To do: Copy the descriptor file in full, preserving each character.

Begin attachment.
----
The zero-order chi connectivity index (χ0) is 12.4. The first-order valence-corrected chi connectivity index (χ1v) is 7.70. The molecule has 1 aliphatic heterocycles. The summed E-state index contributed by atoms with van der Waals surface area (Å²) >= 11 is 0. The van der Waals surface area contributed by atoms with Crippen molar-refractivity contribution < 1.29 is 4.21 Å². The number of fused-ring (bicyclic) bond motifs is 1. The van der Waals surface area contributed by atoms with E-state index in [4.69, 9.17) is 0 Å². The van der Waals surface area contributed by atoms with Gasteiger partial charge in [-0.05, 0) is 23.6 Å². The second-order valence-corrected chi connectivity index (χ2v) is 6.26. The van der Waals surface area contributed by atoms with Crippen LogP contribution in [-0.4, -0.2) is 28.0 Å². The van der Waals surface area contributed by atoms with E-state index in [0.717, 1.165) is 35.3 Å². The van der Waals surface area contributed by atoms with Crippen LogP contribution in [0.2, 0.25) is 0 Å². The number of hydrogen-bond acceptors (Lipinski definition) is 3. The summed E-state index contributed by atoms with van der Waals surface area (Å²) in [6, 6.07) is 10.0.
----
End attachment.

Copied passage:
The zero-order chi connectivity index (χ0) is 12.4. The first-order valence-corrected chi connectivity index (χ1v) is 7.70. The molecule has 1 aliphatic heterocycles. The summed E-state index contributed by atoms with van der Waals surface area (Å²) >= 11 is 0. The van der Waals surface area contributed by atoms with Crippen molar-refractivity contribution < 1.29 is 4.21 Å². The number of fused-ring (bicyclic) bond motifs is 1. The van der Waals surface area contributed by atoms with E-state index in [4.69, 9.17) is 0 Å². The van der Waals surface area contributed by atoms with Gasteiger partial charge in [-0.05, 0) is 23.6 Å². The second-order valence-corrected chi connectivity index (χ2v) is 6.26. The van der Waals surface area contributed by atoms with Crippen LogP contribution in [-0.4, -0.2) is 28.0 Å². The van der Waals surface area contributed by atoms with E-state index in [0.717, 1.165) is 35.3 Å². The van der Waals surface area contributed by atoms with Crippen LogP contribution in [0.2, 0.25) is 0 Å². The number of hydrogen-bond acceptors (Lipinski definition) is 3. The summed E-state index contributed by atoms with van der Waals surface area (Å²) in [6, 6.07) is 10.0.